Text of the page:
Statistics on DACA beneficiaries

  • The CATO Institute estimates that the fiscal cost of immediately deporting the approximately 750,000 people currently in the DACA program would be over $60 billion to the federal government along with a $280 billion reduction in economic growth over the next decade. (Brannon, 2017).
  • Research shows the average DACA recipient came to the USA at 6 years old. (Wong et al., 2017).
  • The US Department of Homeland Security has stringently vetted DACA applicants. Applicants approved for DACA recipients have lived in the U.S. since 2007 or earlier, have at least a high school education or equivalent, no criminal record, and have been evaluating as posing no threat to national security or public safety.
  • DACA has not significantly increased apprehensions of unaccompanied minors on the southwest U.S.-Mexico border (Amuedo-Dorantes and Puttitanun 2016).
  • Receiving DACA increased the likelihood of employment among DACA-eligible immigrant youth (Amuedo-Dorantes and Antman 2016a); surveys of DACA recipients show that of those 25 years old and over, 93 percent are working (Wong et. al. 2017).
  • DACA recipients earn more money. Deferred action programs are estimated to increase the wages of documented Mexican immigrants wages increase by about 8.5 percent (Oakford 2014); surveys suggest that 69% of DACA recipients moved to a job with better pay because of DACA (Wong et al., 2017).
  • DACA recipients are less likely to be poor. Analyses suggest that households headed by DACA-eligible Mexican immigrants are significantly less likely to have family incomes below the poverty line than those with DACA-ineligible Mexican immigrant household heads. (Amuedo-Dorantes and Antman 2016b).
  • DACA recipients are business creators.  After receiving DACA, 8 percent of DACA recipients over age 25 report starting their own business; this is nearly triple the rate for the U.S. public as a whole. (Wong et al., 2017).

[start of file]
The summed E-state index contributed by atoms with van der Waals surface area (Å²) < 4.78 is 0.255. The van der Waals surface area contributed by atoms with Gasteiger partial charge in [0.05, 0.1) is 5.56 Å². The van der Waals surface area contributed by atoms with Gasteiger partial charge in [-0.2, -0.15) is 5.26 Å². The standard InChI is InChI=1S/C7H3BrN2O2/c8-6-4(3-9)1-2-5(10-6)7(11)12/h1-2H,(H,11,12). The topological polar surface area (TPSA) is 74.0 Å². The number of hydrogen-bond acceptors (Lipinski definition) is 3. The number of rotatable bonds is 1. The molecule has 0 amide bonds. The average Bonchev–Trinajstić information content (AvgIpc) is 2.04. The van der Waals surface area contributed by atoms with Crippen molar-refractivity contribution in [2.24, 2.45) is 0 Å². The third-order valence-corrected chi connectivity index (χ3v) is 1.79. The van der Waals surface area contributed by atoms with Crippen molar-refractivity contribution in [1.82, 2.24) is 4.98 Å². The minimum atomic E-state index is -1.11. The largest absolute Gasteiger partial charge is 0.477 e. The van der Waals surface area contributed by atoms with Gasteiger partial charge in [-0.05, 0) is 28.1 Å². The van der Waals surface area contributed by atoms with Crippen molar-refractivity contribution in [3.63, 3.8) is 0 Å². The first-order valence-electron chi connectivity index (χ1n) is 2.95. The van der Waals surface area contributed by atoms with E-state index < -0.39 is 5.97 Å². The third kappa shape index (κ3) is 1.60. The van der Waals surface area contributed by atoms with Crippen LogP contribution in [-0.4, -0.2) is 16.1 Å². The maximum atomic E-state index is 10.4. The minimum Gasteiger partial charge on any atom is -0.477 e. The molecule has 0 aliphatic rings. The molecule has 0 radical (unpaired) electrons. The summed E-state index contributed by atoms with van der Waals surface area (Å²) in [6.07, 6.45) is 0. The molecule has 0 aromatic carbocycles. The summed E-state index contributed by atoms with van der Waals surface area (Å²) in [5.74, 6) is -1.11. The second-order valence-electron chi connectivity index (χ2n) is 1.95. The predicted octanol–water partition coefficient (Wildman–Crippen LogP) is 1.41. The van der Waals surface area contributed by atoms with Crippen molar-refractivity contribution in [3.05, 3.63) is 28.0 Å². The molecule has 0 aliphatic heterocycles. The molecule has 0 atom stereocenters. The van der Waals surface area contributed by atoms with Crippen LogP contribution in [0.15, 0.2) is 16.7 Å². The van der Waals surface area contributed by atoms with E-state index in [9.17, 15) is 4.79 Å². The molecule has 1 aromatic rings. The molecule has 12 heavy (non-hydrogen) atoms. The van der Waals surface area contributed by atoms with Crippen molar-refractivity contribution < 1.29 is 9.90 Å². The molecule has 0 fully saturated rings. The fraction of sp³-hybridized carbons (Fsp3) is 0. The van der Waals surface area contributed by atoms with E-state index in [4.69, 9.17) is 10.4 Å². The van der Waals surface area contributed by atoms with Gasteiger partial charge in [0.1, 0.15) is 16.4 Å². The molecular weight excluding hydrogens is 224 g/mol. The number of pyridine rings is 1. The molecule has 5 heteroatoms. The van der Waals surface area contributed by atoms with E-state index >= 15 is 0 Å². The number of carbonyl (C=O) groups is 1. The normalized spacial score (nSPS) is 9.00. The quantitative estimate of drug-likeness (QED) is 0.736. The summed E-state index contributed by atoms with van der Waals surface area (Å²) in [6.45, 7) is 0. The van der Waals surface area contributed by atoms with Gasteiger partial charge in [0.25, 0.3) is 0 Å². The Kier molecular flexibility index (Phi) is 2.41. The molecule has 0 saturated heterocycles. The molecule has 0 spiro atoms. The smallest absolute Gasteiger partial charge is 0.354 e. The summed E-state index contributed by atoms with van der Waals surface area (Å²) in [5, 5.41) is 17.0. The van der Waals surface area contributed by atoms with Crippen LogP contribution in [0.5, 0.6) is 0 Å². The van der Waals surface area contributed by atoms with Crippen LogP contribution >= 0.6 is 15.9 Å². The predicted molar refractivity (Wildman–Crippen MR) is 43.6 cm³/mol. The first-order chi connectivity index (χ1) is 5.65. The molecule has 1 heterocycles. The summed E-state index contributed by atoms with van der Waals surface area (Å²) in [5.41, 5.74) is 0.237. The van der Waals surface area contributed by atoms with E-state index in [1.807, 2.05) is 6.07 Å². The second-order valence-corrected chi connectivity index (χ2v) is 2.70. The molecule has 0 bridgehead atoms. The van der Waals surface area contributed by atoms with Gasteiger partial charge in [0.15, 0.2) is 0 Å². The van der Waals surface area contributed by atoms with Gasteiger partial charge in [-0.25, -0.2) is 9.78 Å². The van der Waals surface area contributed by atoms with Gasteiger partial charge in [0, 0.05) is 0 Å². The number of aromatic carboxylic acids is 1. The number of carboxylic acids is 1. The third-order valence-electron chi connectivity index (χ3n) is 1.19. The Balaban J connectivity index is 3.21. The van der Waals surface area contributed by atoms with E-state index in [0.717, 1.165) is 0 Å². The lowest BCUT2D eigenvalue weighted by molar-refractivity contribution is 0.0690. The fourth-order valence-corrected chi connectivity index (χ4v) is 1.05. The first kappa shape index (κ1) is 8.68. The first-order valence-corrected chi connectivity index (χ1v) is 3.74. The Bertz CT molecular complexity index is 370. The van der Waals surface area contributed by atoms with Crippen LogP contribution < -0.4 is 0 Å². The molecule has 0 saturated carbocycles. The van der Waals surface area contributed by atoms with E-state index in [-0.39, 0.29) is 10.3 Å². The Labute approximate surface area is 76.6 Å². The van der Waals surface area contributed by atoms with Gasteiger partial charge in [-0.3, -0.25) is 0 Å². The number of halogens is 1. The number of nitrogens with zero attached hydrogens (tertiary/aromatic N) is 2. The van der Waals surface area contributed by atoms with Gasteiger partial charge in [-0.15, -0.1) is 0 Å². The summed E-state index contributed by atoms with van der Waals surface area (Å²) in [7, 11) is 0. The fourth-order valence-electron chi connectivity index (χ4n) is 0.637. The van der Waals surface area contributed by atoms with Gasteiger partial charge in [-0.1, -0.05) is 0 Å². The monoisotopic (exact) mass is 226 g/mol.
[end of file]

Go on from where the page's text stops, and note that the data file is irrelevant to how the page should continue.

• Estimates for Arizona suggest that eliminating DACA for the approximately 28,000 DACA recipients in the state could result in a loss to Gross Domestic Product of $1.3 billion dollars per year if these recipients were no longer in the workforce (Prchal Svailenka, Jawetz, and Bautista-Chavez 2017).
  • According to an estimate from USCIS there are 787,580 DACA  recipients nationwide, and 27,865 DACA beneficiaries here in Arizona.
  • There are an estimated 2,056 DACA recipients enrolled in Maricopa community college and 240 student students at Arizona Universities.
  • According to studies 16% of DACA recipients have purchased a home nationwide. (Wong et al., 2017).
  • DACA-eligible population also contributes almost $2.0 billion to Social Security taxes and almost $470 million to Medicare taxes, supporting critical social welfare benefits for all Americans. (Christensen Gee, et al, 2017) .



Amuedo-Dorantes, C. and Puttitanun, T. (2016), DACA and the Surge in Unaccompanied Minors at the US-Mexico Border. International Migration. 54: 102–117. 

Amuedo-Dorantes, Catalina; Antman, Francisca M. (2016a : Schooling and Labor Market Effects of Temporary Authorization: Evidence from DACA, IZA Discussion Papers, No. 10144.  (

Amuedo-Dorantes, Catalina; Antman, Francisca M. (2016b) : Can Authorization Reduce Poverty among Undocumented Immigrants? Evidence from the Deferred Action for Childhood Arrivals Program, IZA Discussion Papers, No. 10145

Brannon, Ike, and Albright Logan. (2017). “The Economic and Fiscal Impact of Repealing DACA.” The CATO Institute.

Christensen Gee, et al. “Undocumented Immigrants’ State and Local Tax Contributions.” Institute on Taxation and Economic Policy, Mar. 2017,

Oakford, Patrick. (2014). “Administrative Action on Immigration Reform The Fiscal Benefits of Temporary Work Permits.” Center for American Progress.

Prchal Svailenka, N., T. Jawetz, and A. Bautista-Chavez. (2017). A New Threat to DACA Could Cost States Billions of Dollars. Center for American Progress.

Wong, T., G. Martinez Rosas, A. Luna, and colleagues. (2017). “DACA Recipients’ Economic and Educational Gains Continue to Grow.” Center for American Progress.